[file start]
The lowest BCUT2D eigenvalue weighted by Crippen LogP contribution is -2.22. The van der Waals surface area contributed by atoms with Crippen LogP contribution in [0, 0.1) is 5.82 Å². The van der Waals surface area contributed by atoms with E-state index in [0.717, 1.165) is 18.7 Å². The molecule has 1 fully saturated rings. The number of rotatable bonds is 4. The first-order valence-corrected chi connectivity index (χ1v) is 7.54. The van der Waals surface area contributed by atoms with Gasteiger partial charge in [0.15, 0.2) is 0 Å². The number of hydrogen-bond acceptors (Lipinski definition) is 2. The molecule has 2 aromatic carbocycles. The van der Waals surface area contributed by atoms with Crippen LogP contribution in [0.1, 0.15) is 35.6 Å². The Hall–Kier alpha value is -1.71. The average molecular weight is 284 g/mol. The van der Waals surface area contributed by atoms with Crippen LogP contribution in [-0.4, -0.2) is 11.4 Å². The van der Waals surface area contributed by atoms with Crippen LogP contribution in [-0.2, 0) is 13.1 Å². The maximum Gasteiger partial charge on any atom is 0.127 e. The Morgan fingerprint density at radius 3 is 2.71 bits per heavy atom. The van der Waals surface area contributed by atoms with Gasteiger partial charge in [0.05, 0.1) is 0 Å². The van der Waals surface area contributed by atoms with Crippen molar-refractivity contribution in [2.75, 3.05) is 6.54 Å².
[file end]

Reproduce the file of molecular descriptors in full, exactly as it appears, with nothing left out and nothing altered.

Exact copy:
The lowest BCUT2D eigenvalue weighted by Crippen LogP contribution is -2.22. The van der Waals surface area contributed by atoms with Crippen LogP contribution in [0, 0.1) is 5.82 Å². The van der Waals surface area contributed by atoms with E-state index in [0.717, 1.165) is 18.7 Å². The molecule has 1 fully saturated rings. The number of rotatable bonds is 4. The first-order valence-corrected chi connectivity index (χ1v) is 7.54. The van der Waals surface area contributed by atoms with Gasteiger partial charge in [0.15, 0.2) is 0 Å². The number of hydrogen-bond acceptors (Lipinski definition) is 2. The molecule has 2 aromatic carbocycles. The van der Waals surface area contributed by atoms with Crippen LogP contribution in [0.1, 0.15) is 35.6 Å². The Hall–Kier alpha value is -1.71. The average molecular weight is 284 g/mol. The van der Waals surface area contributed by atoms with Crippen LogP contribution in [-0.4, -0.2) is 11.4 Å². The van der Waals surface area contributed by atoms with Crippen LogP contribution in [-0.2, 0) is 13.1 Å². The maximum Gasteiger partial charge on any atom is 0.127 e. The Morgan fingerprint density at radius 3 is 2.71 bits per heavy atom. The van der Waals surface area contributed by atoms with Gasteiger partial charge in [0.05, 0.1) is 0 Å². The van der Waals surface area contributed by atoms with Crippen molar-refractivity contribution in [2.75, 3.05) is 6.54 Å².